Pseudocontinuous Arterial Spin Labeling Quantifies Relative Cerebral Blood Flow in Acute Stroke
Background and Purpose—The aim of this study was to test whether arterial spin labeling (ASL) can detect significant differences in relative cerebral blood flow (rCBF) in the core, mismatch, and reverse-mismatch regions, and whether rCBF values measured by ASL in those areas differ from values obtained using dynamic susceptibility contrast (DSC) MRI.
Methods—Acute stroke patients were imaged with diffusion-weighted imaging (DWI) and perfusion-weighted imaging (ASL and DSC) MRI. An expert reader segmented the ischemic lesion on DWI and the DSC time-to-peak (TTP) maps. Three regions were defined: core (DWI+, TTP+), mismatch (DWI−, TTP+), and reverse-mismatch (DWI+, TTP−). For both ASL and DSC, rCBF maps were created with commercially available software, and the ratio was calculated as the mean signal intensity measured on the side of the lesion to that of the homologous region in the contralateral hemisphere. Values obtained from core, mismatch, and reverse-mismatch were used for paired comparison.
Results—Twenty-eight patients were included in the study. The mean age was 65.6 (16.9) years, with a median baseline National Institutes of Health Stroke Scale score of 10 (interquartile range, 4–17). Median time from last known normal to MRI was 5.7 hours (interquartile range, 2.9–22.6). Mean rCBF ratios were significantly higher in the mismatch 0.53 (0.23) versus the core 0.39 (0.33) and reverse-mismatch 0.68 (0.49) versus the core 0.38 (0.35). Differences in rCBF measured with DSC and ASL were not significant.
Conclusions—ASL allows for the measurement of rCBF in the core and mismatch regions. Values in the mismatch were significantly higher than in the core, suggesting there is potential salvageable tissue.
The primary therapeutic target in patients with acute ischemic stroke is decreased cerebral perfusion, and these areas can be identified with perfusion-weighted sequence.1 Diffusion-weighted imaging (DWI) is the most sensitive MRI technique for identifying the acute ischemic core.2 When used together, perfusion-weighted imaging (PWI) and DWI can identify brain tissue with hypoperfusion but normal diffusion (ie, there is PWI and DWI mismatch); this tissue is ischemic but potentially salvageable and therefore is a target for reperfusion therapies.2–4
Dynamic susceptibility contrast (DSC) imaging is the MRI perfusion technique most often used in current clinical practice. DSC MRI tracks the passage of a bolus of gadolinium contrast agent through the brain by acquiring a time series of fast T2*-weighted images.5 Because it takes hours to clear the contrast agent, repetitive injections to monitor changes in blood flow in response to therapeutic intervention are technically impractical. In addition, gadolinium is contraindicated in patients with renal insufficiency and there are limits to the amount that can be safely administered.6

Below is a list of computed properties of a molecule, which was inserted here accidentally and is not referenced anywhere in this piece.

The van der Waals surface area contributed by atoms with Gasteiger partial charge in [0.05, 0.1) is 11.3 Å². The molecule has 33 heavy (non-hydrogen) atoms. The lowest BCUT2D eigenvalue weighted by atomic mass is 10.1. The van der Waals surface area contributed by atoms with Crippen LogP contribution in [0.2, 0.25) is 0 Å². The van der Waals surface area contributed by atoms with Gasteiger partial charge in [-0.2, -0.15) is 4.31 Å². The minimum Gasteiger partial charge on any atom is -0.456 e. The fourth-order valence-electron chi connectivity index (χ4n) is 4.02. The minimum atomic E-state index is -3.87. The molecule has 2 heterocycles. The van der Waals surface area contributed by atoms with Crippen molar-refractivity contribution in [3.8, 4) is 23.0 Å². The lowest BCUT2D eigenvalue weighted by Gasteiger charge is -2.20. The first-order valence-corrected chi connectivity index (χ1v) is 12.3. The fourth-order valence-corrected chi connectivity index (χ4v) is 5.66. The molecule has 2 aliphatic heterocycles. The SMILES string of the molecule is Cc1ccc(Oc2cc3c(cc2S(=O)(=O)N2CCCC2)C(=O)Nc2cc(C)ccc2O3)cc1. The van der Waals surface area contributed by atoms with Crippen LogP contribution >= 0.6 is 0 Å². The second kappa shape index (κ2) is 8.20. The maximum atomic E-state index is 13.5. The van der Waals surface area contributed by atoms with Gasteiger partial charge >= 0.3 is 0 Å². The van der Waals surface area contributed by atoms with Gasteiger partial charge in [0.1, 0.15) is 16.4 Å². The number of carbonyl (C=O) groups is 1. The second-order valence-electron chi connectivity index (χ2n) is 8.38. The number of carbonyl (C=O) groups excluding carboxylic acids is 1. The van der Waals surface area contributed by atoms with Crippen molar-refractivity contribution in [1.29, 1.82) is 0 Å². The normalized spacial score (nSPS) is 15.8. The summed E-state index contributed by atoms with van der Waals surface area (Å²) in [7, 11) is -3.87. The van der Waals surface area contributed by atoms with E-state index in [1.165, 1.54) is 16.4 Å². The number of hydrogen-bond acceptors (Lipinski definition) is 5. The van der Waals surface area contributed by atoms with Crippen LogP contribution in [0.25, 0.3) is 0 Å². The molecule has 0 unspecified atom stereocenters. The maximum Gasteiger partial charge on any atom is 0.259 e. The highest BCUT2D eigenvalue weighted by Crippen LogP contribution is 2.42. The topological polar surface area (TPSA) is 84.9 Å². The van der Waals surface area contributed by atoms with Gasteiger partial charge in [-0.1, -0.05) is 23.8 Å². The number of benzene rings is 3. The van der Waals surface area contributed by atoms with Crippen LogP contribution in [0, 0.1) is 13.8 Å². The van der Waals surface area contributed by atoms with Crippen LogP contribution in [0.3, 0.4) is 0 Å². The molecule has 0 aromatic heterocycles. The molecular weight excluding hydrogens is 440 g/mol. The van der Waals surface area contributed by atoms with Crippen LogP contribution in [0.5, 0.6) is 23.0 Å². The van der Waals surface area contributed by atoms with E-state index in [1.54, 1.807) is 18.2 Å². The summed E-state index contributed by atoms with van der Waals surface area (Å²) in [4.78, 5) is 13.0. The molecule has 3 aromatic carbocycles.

Arterial spin labeling (ASL) is a noninvasive alternative for imaging whole brain cerebral perfusion that uses radiofrequency pulses instead of gadolinium to label inflowing arterial blood.7,8 As a complementary method to DWI and DSC MRI, ASL may be used to repetitively and quantitatively monitor changes in cerebral blood flow in regions of ischemic core and mismatch, it can be used to gain new insights into cerebrovascular pathophysiology and the response to therapy.
Recent studies show that ASL depicts perfusion deficits and can qualitatively identify areas of PWI–DWI mismatch comparable to DSC MRI.9–11 Before ASL can be used routinely to monitor longitudinal changes in cerebral blood flow over time, it is important to demonstrate that it can detect regional differences that correspond to the ischemic lesion at a single time point.
The aim of this study was to test whether ASL could be used to detect significant differences in relative cerebral blood flow (rCBF) in the core, mismatch, and reverse-mismatch regions, and whether rCBF values measured by ASL in those areas differ from values obtained using DSC MRI.
Patients and Methods
This is a retrospective analysis that is part of an ongoing quality-improvement process to provide perfusion imaging to patients in renal failure. The data collection and analysis were performed in compliance with the National Institutes of Health and study site institutional ethics requirements. Patients were included in this study if they had a baseline MRI with interpretable baseline ASL and DSC, a detectable perfusion deficit on ASL as identified by 2 stroke neurologists blinded to patient information, and a discharge diagnosis of ischemic stroke. If at the time of the initial evaluation the patients were eligible for treatment with standard intravenous tissue-type plasminogen activator, then the baseline MRI had to be completed within 4.5 hours from the time last known well and before any acute treatment was started. Patients were excluded if they had a carotid occlusion, a posterior circulation infarct, or if they were unable to have a DSC study because their Glomerular Filtration Rate (GFR) was <30 mL/min per 1.73 m2.
All patients were imaged on a clinical 3 Tesla (T) MRI scanner (Achieva; Philips Medical Systems) equipped with an 8-channel coil and locally developed ASL perfusion imaging software. Imaging was performed as part of the standard baseline evaluation of acute stroke and included DWI, ASL, and DSC perfusion imaging.